Background: High levels of IgE are associated with asthma. Whether higher levels of IgE are associated with more severe asthma is still unclear.
Objective: To determine whether IgE is associated with asthma severity among Latino and African American subjects with asthma.
Methods: We assessed lung function and asthma severity among African American, Mexican, and Puerto Rican patients with asthma with high IgE levels (> or =100 IU/mL; n = 492) and compared these values to those of patients with asthma with low IgE levels (<100 IU/mL; n = 247). We also examined IgE as a continuous variable among these groups.
Results: Patients with asthma with high IgE had a lower mean FEV(1) (87.6 +/- 17.1, percent of predicted) than patients with asthma with low IgE (91.5 +/- 17.0; P = .031). Regardless of race and ethnicity, baseline FEV(1), forced expiratory flow, and FEV(1)/forced vital capacity were lower among subjects with high IgE than among subjects with low IgE (P = .031, P < .0001, P = .0001, respectively). In addition, 54.7% of patients with asthma with high IgE had been previously hospitalized, compared with 44.1% of patients with asthma with low IgE (odds ratio, 1.33; 95% CI, 1.04-1.71).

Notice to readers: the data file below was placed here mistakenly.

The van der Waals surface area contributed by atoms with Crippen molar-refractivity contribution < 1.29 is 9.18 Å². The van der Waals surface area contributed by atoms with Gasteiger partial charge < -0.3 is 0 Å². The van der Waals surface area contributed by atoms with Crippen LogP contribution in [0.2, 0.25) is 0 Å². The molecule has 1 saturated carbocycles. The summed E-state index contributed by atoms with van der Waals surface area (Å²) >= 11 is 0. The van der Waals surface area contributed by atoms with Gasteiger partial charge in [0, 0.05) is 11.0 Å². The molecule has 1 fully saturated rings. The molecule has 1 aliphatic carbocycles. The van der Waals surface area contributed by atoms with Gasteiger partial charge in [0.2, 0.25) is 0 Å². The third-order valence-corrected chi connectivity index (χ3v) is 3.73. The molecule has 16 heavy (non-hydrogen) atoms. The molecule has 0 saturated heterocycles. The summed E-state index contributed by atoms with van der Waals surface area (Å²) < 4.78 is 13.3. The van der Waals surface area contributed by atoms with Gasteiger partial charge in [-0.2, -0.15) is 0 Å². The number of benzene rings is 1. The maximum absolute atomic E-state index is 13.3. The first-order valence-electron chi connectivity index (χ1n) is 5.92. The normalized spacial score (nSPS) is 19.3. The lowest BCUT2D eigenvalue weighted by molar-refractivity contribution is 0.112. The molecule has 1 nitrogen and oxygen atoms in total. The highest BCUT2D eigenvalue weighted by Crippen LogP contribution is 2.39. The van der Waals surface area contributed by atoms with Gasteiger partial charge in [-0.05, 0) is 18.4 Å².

Conclusion: Higher IgE is associated with lower baseline lung function and more severe asthma among these populations.
Clinical implications: Among patients with asthma from 3 ethnically distinct groups, total IgE levels are inversely correlated with baseline lung function and asthma severity.